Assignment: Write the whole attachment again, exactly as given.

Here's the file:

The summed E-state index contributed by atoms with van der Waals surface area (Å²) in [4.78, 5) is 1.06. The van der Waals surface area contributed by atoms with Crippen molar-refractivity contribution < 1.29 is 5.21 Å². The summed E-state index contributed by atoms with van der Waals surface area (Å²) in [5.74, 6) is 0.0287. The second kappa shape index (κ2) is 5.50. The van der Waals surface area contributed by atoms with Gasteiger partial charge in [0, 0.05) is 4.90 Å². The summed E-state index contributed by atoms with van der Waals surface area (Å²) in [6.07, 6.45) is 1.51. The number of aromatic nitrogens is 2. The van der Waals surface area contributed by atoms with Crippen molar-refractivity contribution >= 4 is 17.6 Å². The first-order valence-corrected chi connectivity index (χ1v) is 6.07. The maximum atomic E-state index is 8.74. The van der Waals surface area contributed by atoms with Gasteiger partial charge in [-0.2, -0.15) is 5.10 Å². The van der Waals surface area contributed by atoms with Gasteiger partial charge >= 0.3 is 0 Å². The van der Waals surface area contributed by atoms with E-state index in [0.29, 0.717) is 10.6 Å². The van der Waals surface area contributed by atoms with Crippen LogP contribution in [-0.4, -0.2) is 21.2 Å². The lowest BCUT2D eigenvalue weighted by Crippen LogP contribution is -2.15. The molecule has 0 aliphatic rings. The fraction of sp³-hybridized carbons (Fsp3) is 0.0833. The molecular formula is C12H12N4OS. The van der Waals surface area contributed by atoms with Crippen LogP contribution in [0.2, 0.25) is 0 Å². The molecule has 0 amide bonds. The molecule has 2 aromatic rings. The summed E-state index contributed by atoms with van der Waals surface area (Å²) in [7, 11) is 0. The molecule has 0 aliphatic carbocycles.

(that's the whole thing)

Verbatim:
The summed E-state index contributed by atoms with van der Waals surface area (Å²) in [4.78, 5) is 1.06. The van der Waals surface area contributed by atoms with Crippen molar-refractivity contribution < 1.29 is 5.21 Å². The summed E-state index contributed by atoms with van der Waals surface area (Å²) in [5.74, 6) is 0.0287. The second kappa shape index (κ2) is 5.50. The van der Waals surface area contributed by atoms with Gasteiger partial charge in [0, 0.05) is 4.90 Å². The summed E-state index contributed by atoms with van der Waals surface area (Å²) in [6.07, 6.45) is 1.51. The number of aromatic nitrogens is 2. The van der Waals surface area contributed by atoms with Crippen molar-refractivity contribution >= 4 is 17.6 Å². The first-order valence-corrected chi connectivity index (χ1v) is 6.07. The maximum atomic E-state index is 8.74. The van der Waals surface area contributed by atoms with Gasteiger partial charge in [-0.2, -0.15) is 5.10 Å². The van der Waals surface area contributed by atoms with Gasteiger partial charge >= 0.3 is 0 Å². The van der Waals surface area contributed by atoms with E-state index in [0.29, 0.717) is 10.6 Å². The van der Waals surface area contributed by atoms with Crippen LogP contribution in [-0.4, -0.2) is 21.2 Å². The lowest BCUT2D eigenvalue weighted by Crippen LogP contribution is -2.15. The molecule has 0 aliphatic rings. The fraction of sp³-hybridized carbons (Fsp3) is 0.0833. The molecular formula is C12H12N4OS. The van der Waals surface area contributed by atoms with Crippen LogP contribution in [0.2, 0.25) is 0 Å². The molecule has 0 amide bonds. The molecule has 2 aromatic rings. The summed E-state index contributed by atoms with van der Waals surface area (Å²) in [7, 11) is 0. The molecule has 0 aliphatic carbocycles.